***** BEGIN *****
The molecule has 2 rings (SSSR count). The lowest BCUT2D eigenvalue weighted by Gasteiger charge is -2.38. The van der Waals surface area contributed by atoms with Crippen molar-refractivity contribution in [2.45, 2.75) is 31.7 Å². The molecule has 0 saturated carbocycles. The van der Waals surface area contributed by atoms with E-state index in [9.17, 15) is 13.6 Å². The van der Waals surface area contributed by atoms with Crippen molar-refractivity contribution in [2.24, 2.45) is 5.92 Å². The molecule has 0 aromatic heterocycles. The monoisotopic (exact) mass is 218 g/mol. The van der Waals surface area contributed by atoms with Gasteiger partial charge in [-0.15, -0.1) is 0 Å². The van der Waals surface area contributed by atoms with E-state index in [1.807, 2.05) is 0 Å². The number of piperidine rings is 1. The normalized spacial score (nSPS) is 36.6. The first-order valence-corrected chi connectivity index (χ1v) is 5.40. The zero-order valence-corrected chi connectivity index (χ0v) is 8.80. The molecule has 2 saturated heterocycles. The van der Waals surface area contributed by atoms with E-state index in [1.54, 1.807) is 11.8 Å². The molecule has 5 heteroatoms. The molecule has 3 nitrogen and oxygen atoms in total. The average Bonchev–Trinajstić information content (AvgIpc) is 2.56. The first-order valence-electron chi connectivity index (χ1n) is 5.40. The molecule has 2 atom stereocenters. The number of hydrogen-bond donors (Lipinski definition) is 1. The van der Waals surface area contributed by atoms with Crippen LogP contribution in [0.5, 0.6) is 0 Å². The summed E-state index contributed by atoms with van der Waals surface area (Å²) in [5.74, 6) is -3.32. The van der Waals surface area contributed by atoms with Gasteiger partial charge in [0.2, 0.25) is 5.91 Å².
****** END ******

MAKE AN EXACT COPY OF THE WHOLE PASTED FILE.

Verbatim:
The molecule has 2 rings (SSSR count). The lowest BCUT2D eigenvalue weighted by Gasteiger charge is -2.38. The van der Waals surface area contributed by atoms with Crippen molar-refractivity contribution in [2.45, 2.75) is 31.7 Å². The molecule has 0 saturated carbocycles. The van der Waals surface area contributed by atoms with E-state index in [9.17, 15) is 13.6 Å². The van der Waals surface area contributed by atoms with Crippen molar-refractivity contribution in [2.24, 2.45) is 5.92 Å². The molecule has 0 aromatic heterocycles. The monoisotopic (exact) mass is 218 g/mol. The van der Waals surface area contributed by atoms with Gasteiger partial charge in [-0.15, -0.1) is 0 Å². The van der Waals surface area contributed by atoms with E-state index in [1.807, 2.05) is 0 Å². The number of piperidine rings is 1. The normalized spacial score (nSPS) is 36.6. The first-order valence-corrected chi connectivity index (χ1v) is 5.40. The zero-order valence-corrected chi connectivity index (χ0v) is 8.80. The molecule has 2 saturated heterocycles. The van der Waals surface area contributed by atoms with E-state index in [1.54, 1.807) is 11.8 Å². The molecule has 5 heteroatoms. The molecule has 3 nitrogen and oxygen atoms in total. The average Bonchev–Trinajstić information content (AvgIpc) is 2.56. The first-order valence-electron chi connectivity index (χ1n) is 5.40. The molecule has 2 atom stereocenters. The number of hydrogen-bond donors (Lipinski definition) is 1. The van der Waals surface area contributed by atoms with Crippen LogP contribution in [0.5, 0.6) is 0 Å². The summed E-state index contributed by atoms with van der Waals surface area (Å²) in [5.74, 6) is -3.32. The van der Waals surface area contributed by atoms with Gasteiger partial charge in [0.2, 0.25) is 5.91 Å².